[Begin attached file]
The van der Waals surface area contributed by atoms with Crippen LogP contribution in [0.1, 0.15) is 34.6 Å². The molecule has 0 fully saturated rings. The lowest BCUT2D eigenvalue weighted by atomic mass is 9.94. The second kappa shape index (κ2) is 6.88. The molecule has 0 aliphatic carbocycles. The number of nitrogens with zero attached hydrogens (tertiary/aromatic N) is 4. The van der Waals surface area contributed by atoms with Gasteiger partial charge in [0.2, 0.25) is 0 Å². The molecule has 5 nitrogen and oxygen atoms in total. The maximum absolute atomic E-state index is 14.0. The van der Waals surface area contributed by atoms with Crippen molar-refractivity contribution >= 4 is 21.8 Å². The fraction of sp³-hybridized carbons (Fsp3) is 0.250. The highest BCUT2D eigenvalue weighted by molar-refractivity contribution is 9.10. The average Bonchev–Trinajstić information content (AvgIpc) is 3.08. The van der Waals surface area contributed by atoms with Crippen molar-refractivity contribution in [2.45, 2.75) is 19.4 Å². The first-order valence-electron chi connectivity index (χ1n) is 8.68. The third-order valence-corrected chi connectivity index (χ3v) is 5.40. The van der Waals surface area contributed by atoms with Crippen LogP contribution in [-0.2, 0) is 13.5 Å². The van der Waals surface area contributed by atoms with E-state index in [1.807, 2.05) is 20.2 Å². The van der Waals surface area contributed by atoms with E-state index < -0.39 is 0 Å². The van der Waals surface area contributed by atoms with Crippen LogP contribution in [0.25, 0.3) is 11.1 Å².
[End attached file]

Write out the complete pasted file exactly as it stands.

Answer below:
The van der Waals surface area contributed by atoms with Crippen LogP contribution in [0.1, 0.15) is 34.6 Å². The molecule has 0 fully saturated rings. The lowest BCUT2D eigenvalue weighted by atomic mass is 9.94. The second kappa shape index (κ2) is 6.88. The molecule has 0 aliphatic carbocycles. The number of nitrogens with zero attached hydrogens (tertiary/aromatic N) is 4. The van der Waals surface area contributed by atoms with Gasteiger partial charge in [0.2, 0.25) is 0 Å². The molecule has 5 nitrogen and oxygen atoms in total. The maximum absolute atomic E-state index is 14.0. The van der Waals surface area contributed by atoms with Crippen molar-refractivity contribution >= 4 is 21.8 Å². The fraction of sp³-hybridized carbons (Fsp3) is 0.250. The highest BCUT2D eigenvalue weighted by molar-refractivity contribution is 9.10. The average Bonchev–Trinajstić information content (AvgIpc) is 3.08. The van der Waals surface area contributed by atoms with Crippen molar-refractivity contribution in [2.45, 2.75) is 19.4 Å². The first-order valence-electron chi connectivity index (χ1n) is 8.68. The third-order valence-corrected chi connectivity index (χ3v) is 5.40. The van der Waals surface area contributed by atoms with Crippen LogP contribution in [-0.2, 0) is 13.5 Å². The van der Waals surface area contributed by atoms with E-state index in [1.807, 2.05) is 20.2 Å². The van der Waals surface area contributed by atoms with E-state index < -0.39 is 0 Å². The van der Waals surface area contributed by atoms with Crippen LogP contribution in [0.25, 0.3) is 11.1 Å².